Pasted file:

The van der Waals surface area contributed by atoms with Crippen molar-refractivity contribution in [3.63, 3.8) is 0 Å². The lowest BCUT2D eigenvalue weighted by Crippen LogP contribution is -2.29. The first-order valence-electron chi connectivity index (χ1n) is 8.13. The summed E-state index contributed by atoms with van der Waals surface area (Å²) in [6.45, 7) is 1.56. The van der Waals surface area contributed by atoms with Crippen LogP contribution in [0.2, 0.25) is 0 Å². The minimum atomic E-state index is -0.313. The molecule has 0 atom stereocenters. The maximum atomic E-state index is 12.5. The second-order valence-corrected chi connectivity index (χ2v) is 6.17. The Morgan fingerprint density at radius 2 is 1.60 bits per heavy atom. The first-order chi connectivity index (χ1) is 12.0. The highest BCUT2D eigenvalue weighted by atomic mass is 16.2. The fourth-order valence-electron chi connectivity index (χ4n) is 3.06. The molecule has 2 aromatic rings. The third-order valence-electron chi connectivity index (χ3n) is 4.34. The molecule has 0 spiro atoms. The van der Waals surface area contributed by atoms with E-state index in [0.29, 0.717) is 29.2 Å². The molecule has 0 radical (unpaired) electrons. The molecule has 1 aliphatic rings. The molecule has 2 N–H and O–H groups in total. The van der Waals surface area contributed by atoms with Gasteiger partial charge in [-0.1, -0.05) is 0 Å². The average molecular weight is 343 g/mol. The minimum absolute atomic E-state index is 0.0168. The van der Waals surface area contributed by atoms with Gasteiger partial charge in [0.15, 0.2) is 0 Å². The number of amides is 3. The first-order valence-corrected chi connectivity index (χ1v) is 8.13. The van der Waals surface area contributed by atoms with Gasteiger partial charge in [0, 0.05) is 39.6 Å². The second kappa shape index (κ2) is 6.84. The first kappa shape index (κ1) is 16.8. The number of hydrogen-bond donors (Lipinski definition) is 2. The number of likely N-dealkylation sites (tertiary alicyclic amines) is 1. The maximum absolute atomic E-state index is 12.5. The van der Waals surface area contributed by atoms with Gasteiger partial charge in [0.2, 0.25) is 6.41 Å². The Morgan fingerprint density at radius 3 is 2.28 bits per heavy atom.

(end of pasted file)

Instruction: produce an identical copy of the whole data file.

The van der Waals surface area contributed by atoms with Crippen molar-refractivity contribution in [3.63, 3.8) is 0 Å². The lowest BCUT2D eigenvalue weighted by Crippen LogP contribution is -2.29. The first-order valence-electron chi connectivity index (χ1n) is 8.13. The summed E-state index contributed by atoms with van der Waals surface area (Å²) in [6.45, 7) is 1.56. The van der Waals surface area contributed by atoms with Crippen LogP contribution in [0.2, 0.25) is 0 Å². The minimum atomic E-state index is -0.313. The molecule has 0 atom stereocenters. The maximum atomic E-state index is 12.5. The second-order valence-corrected chi connectivity index (χ2v) is 6.17. The Morgan fingerprint density at radius 2 is 1.60 bits per heavy atom. The first-order chi connectivity index (χ1) is 12.0. The highest BCUT2D eigenvalue weighted by atomic mass is 16.2. The fourth-order valence-electron chi connectivity index (χ4n) is 3.06. The molecule has 2 aromatic rings. The third-order valence-electron chi connectivity index (χ3n) is 4.34. The molecule has 0 spiro atoms. The van der Waals surface area contributed by atoms with E-state index in [0.29, 0.717) is 29.2 Å². The molecule has 0 radical (unpaired) electrons. The molecule has 1 aliphatic rings. The molecule has 2 N–H and O–H groups in total. The van der Waals surface area contributed by atoms with Gasteiger partial charge in [-0.1, -0.05) is 0 Å². The average molecular weight is 343 g/mol. The minimum absolute atomic E-state index is 0.0168. The van der Waals surface area contributed by atoms with Gasteiger partial charge in [0.15, 0.2) is 0 Å². The number of amides is 3. The first-order valence-corrected chi connectivity index (χ1v) is 8.13. The van der Waals surface area contributed by atoms with Gasteiger partial charge in [0, 0.05) is 39.6 Å². The second kappa shape index (κ2) is 6.84. The first kappa shape index (κ1) is 16.8. The number of hydrogen-bond donors (Lipinski definition) is 2. The number of likely N-dealkylation sites (tertiary alicyclic amines) is 1. The maximum absolute atomic E-state index is 12.5. The van der Waals surface area contributed by atoms with Gasteiger partial charge in [0.2, 0.25) is 6.41 Å². The Morgan fingerprint density at radius 3 is 2.28 bits per heavy atom.